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How to Prep Your Traps
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This is how I prepare my traps each season, some may do it differently. The reason for prepping your traps is to camouflage, deodorize, protect and lubricate. You absolutely need to prep your traps if you are serious about trapping especially if your going after canines through the roughest time of year like I am. The three basic steps are 1. Rust, 2. Dye and 3. Wax and I will explain each of these steps below.

If you are buying traps for the first time I would suggest buying used traps. You should already have a trap size and type picked out for what you intend to go after. Buying used has a great advantage over new in two ways, they can be had for a fraction of the cost of new ones if you shop around and they will almost always come with a nice layer of rust on them which is what you want. If you decide to buy new traps like I did last year you will have to let them out in the weather for a few weeks so plan ahead. First thing you will need to do to new traps is set up an old pot on a turkey cooker or wood fed fire and boil the traps. The traps will come with a slight coating of oil and you will need to get that off. After degreasing you should hang them up in a spot where they can get lots of rain, lay them out in the yard whatever. Get them rusty! You can speed up the process by spraying them with vinegar too if you're impatient but it will only give you a thin surface coat of rust.

Here is a picture of my traps last year after degreasing.
[Image: IMG_20121026_085303.jpg]

Once you have some nice rust covering your new traps, or if you purchased used ones, its time to dye them. I use the rotting walnuts that accumulate in my back yard as a dye but you can also use sumac buds too. They also make a commercial dye for traps that can be found at any trapping supply store. I need to point out that you should also be wearing rubber gloves and old work clothing because this stuff is EXTREMELY permanent if you get any on you. I like to fill my pot with the walnuts all the way and fill it with water. Bring it to a boil and cook it for an hour or so. Scoop out the walnuts and lower my traps in one by one until its full of traps and top it off with water if needed so they are covered. I like to boil my traps for at least an hour and then I take them out and either hang them up to dry or place them on an old concrete pad in the sun to dry.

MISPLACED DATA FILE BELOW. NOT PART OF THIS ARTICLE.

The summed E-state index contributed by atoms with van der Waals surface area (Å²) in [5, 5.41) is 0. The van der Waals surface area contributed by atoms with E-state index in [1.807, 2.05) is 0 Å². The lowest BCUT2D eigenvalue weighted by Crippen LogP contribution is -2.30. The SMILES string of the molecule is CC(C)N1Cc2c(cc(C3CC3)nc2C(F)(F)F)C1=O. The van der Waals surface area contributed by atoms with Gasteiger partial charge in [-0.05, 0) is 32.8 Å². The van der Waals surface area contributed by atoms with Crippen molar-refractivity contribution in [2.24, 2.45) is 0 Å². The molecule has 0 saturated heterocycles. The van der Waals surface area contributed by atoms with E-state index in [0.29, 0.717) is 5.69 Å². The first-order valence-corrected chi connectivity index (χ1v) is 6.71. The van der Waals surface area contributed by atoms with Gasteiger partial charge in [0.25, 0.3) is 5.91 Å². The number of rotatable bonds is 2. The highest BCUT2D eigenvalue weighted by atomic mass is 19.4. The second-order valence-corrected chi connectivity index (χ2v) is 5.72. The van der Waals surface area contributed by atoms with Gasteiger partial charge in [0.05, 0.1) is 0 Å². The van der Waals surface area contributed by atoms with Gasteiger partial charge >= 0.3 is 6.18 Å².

Here is what your traps should look like before you boil...
[Image: IMG_20121026_085619.jpg]

Here is the set up and the results from today's boiling...
[Image: IMG_20130930_102546_zps3b681232.jpg]

[Image: IMG_20130930_123243_zps712ea13a.jpg]

[Image: IMG_20130930_152350_zpsf9e45bbd.jpg]

Now the next step I don't do until it gets below freezing and stays there but you can do them when you dye the traps. Waxing your traps keeps the moving parts from freezing up and adds an extra layer of scent blocking to your traps. If I was to wax them after dying them I would melt unscented paraffin wax in the bucket of boiling dye while the traps were in. Get about a half inch of wax in the top and pull the traps out through the wax to cover them. You can also wait to do this or not do it at all if you decide. I didn't wax mine last year and didn't have too much of a problem with coyotes smelling my traps and digging them up and I pulled my traps before it got too late in the season so freezing wasn't an issue.

The final step will be to store them. Keep in mind you do not want to handle these prepped traps with your bare hands at all at this point or risk contaminating them with human scent. Use gloves and place them in a burlap bag or feed bag or something and layer straw or leaves in with the traps. Some local dirt where you plan to trap helps too.

This pretty much covers how you prep traps for use. It can be time consuming so grab a chair and a beer and it'll all pay off during the trapping season. You're work has only just begun now!
[Image: picsay-1358258813.jpg]
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